The Changing of the Times

THE REMAINS OF THE DAY by Kazuo Ishiguro

Kazuo Ishiguro’s Booker Prize-winning novel THE REMAINS OF THE DAY is a masterpiece.  This acclaimed novel is a story of personal revelation, a comedy of manners and a philosophical treatise on the concept of dignity expounded in a compact 245 pages.  Released in 1989, the action of the story hearkens back to 1956 where we meet Stevens, an elderly butler whose prime years were spent serving the household of the gentleman Lord Darlington.  At this point, however, Lord Darlington has passed on and Stevens is serving in his capacity as butler of a considerably smaller staff for an American, the congenial Mr. Farraday.  Mr. Farraday offers Stevens use of his Ford for a few days to roam the countryside, and the ensuing journey allows Stevens time to reminsce over the past and contemplate his legacy.

Through the unexpectedly sincere, though always proper, narration of Stevens the story of Darlington Hall and Stevens’ conflicted feelings about its legacy, and hereby his own, are revealed.  Reared primarily by his father to follow in his footsteps as butler of a powerful household Stevens finds himself after much hard work just such a position at Darlington Hall.  His journey to this point and ensuing career are governed by the notion that a great butler must maintain a “dignity in keeping with his position” at all times.  Through several poignant illustrations Stevens ascertains this point to mean that great butlers never deviate from a stance of detached professionalism.  It is this belief that is that the crux of Stevens’ internal conflict: was he right to maintain this notion of “dignity” his whole life?

Throughout his motoring trip across the idyllic English countryside Stevens reveals the history of Lord Darlignton and the changing of the times his lordship represented.  Darlington is typical of the landed nobility prevalent throughout pre-World War II England in that he has never distinguished himself via ambition, intellect or bravado that should support his holding of so much political influence.  Like all political figures of the time he holds his position due to an heirship and for no other reason.  Both histor and Stevens’ story reveal that Hitler utilized the amateurism of these politicians and manipulated them as pawns for his own political benefit.  Stevens is tortured with the thought that he was the man supporting the man who was duped into allowing the tragedies of Nazi Germany to prevail to the extent that they did.

Stevens’ journey eventually leads him to the oft-mentioned residence of Darlington Hall’s former head housekeeper, Miss Kenton.  It becomes increasingly apparent that Stevens and Miss Kenton were greatly attracted to one another during Miss Kenton’s tenure, but never able to consmmate any type of relationship due to “dignity” their positions required.  Miss Kenton was always looser in this regard, and seemingly prepared on numerous occasions to open up personally to Stevens, but each time the latter “triumphs” over his desire to reciprocate and distances himself.  The emptiness he feels about this years later, coupled with his lamentation of the sullied reputation of the Darlington household, leaves Stevens feeling wholly dissatisfied with himself.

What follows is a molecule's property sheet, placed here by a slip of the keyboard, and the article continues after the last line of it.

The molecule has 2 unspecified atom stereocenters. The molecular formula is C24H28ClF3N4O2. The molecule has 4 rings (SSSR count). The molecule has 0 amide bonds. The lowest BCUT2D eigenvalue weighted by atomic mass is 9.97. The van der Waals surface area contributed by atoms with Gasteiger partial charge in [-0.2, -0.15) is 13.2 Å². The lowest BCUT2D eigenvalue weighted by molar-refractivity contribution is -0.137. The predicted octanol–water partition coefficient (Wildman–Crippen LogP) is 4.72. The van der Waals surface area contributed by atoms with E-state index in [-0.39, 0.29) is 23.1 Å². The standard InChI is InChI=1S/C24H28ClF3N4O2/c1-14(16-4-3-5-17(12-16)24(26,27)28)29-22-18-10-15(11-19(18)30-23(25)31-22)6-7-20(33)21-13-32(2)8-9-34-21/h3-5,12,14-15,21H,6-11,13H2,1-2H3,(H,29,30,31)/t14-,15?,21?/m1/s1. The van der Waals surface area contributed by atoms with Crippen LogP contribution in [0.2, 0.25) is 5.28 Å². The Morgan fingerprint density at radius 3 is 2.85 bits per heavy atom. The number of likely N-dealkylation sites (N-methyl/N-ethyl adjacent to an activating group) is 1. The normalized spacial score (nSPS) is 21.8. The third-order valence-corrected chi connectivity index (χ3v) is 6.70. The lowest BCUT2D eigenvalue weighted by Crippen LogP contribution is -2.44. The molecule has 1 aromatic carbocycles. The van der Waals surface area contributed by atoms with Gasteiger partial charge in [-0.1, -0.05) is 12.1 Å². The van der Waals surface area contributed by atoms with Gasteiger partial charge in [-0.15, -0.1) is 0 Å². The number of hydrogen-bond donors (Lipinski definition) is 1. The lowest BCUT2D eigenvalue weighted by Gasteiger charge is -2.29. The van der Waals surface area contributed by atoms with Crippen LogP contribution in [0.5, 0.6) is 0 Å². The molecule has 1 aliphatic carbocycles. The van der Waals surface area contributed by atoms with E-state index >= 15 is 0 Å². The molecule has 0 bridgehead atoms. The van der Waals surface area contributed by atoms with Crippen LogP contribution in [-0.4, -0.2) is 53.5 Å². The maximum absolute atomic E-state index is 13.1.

However, as the story comes to a close, an amusing discussion on the subject of social bantering gives the narrator a sense of hope about the trajectory the remainder of his life is on.  Stevens is troubled throughout the novel about his inability to engage in casual small talk with his fellow man, the affable Mr. Farraday not exempt.  His dissatisfaction with his failure in this area comes to an apex as he witnesses a group of strangers become fast friends before his eyes.  He vows at this point to open himself up to the human connection simple banter can open one up to and make an earnest effort toe befriend Mr. Farraday when he returns home.  Though this is a seemingly minor goal it contradicts the distanced professionalism Stevens has spent his entire life cultivating.  Now realizing the personal emptiness this definition of dignity has left him with Stevens has hope that he will gain a modicum of what he has missed out on throughout his life at Darlington Hall.

THE REMAINS OF THE DAY is a great book and fully deserving of the prestigious Booker Prize it was endowed with.  I hope to spread the word on this book and the great author who penned it.


One response to “The Changing of the Times

  1. Pingback: ‘When We Were Orphans’ by Kazuo Ishiguro « The Afterword

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